Mauritius – Learning about the present through the past

in Pinmapple6 months ago (edited)

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Each time I come to Mauritius I usually find time to see other sides of the island than the beaches. This time my plan is to seek out places and buildings that have been abandoned and forgotten a long time ago. Even many years later, many of these may still have some furniture or objects, which testify that humans have lived here. There is a history behind each place. On previous visits to Mauritius, I have passed many abandoned buildings, but without noticing where exactly they are located and how to get back to them. This time I had to get help from a taxi driver to find this abandoned orphanage located in the northern part of the island. It is no longer in use and seems to have been left completely to itself many years ago.



My main plan at these places is photography, but after being at this orphanage built in 1864 and 1865, I also became interested in finding out more about this place and orphanages in general. My thoughts were that orphanages were more commen before, because of higher rate of poverty. Mauritius has developed from a low income country to a country that has made progress when it comes to the protection of it's children. But despite a positive development, poverty is still an issue here. There are still a high amount of abondoned children. Orphanages still excists.






This abandoned orphanage consists of three buildings, built in 1864 and the other in 1865. Two magnificant, solid structures of basalt stone, still standing within the fence. We went all the way around the buildings and inside all of them. The two main buildings looks excatly the same on the outside as well as on the inside.





The third building is not similar to the two first. I didn't manage to find out when it were built. At first we thought it might have been the kitchen, but there were no chimney or fireplace. The roof is lacking and the stonework is almost covered with bushes and trees. It has a pleasant atmosphere and feels like being in a garden.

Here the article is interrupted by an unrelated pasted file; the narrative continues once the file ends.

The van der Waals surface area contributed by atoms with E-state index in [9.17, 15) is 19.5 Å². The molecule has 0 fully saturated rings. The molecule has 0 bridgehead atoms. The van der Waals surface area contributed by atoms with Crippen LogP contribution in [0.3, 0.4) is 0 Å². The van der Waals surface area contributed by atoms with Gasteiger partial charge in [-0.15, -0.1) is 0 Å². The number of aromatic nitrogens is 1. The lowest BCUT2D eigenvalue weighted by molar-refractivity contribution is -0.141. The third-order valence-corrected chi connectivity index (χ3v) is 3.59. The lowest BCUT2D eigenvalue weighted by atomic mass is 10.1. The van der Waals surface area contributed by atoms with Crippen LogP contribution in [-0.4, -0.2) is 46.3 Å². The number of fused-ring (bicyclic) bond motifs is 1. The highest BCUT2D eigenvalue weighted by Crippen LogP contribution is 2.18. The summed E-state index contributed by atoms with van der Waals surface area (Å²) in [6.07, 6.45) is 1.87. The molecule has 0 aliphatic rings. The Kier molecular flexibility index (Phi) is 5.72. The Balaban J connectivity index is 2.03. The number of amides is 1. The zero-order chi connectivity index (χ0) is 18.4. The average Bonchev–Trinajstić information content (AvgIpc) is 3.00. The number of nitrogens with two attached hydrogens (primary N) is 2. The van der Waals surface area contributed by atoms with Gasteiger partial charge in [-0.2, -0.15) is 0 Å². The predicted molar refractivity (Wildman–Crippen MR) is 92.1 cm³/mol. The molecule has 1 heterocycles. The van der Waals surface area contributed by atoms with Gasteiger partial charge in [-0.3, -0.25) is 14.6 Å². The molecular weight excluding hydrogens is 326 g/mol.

The atmosphere inside the two main buildings is in a way a bit more depressing. We can only imagine how life must have been for the children living here. At the time they were built, Mauritius was under British colonial rule. I got a feeling that the orphanage might have been run excactly like a Bristish orphanage or boarding school. We did try to imagine the daily routine from they woke up until they went to bed. Being inside in the rooms was as coming close to laughter, cry, loneliness, punishment....Somehow being there made our imagination go wild!





I thought that this kind of traditional orphanage didn't exist anymore. I felt pretty sure that there are other ways today, like adoption and foster care. When I came home, I wanted to find out more about this orphanage, but I haven't managed to do that so far. But I found a list of orphanages that are still in use today. I also came across the website to SOS Children's Villages which is an organization who is working to protect children who are at risk of being exploitated.





From their website I learned that when it comes to how to cope with poverty and protecting children, progress is being made. But even the government has prohibited forced labour and slavery, the exploitation of children for commercial reasons, has not fully disappeared. According to SOS Children Villages Mauritius is still a country where children are subject to sex trafficking. Poverty and child abandoning is causing a raising amount of children living on the streets, causing them to become esspecially vulnerable. According to information I found, there are 23.000 orphaned children in Mauritius.



My plan was as I said to have photography as my main focus. As I found out more about the number of abandoned children and the situation they are in, the day ended in a somewhat more depressed and sad mood. On the positive side, however, the government is tightening the legal framework to combat child exploitation. That was comforting reading.

I still have several weeks in Mauritius to continue to explore forgotten places and the history.

Source: https://www.soschildrensvillages.ca/mauritius


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An interesting post. I also like objects and stories of the past. Thank you for sharing. ❤️

You are wellcome. Thank you for commenting. Those places are facinating even they can be depressing too. I often think that it is the past that forms the present.

Hello @digi-me! What a great testimony of the passing of time you have brought today. There's something so haunting in the pictures of abandoned places. Behind the stillness, calm and apparent silence, so many stories scream to be noticed. These places look particularly beautiful yet scary, since children used to have a life inside those walls. I wonder where they are now. Thank you for sharing!

You are wellcome. Yes, you are right about the hauting places. There is beauty in the remains of this kind of places, but at the same time we did get a bit of that scary feeling. I do imagine that these children might have had a hard time.

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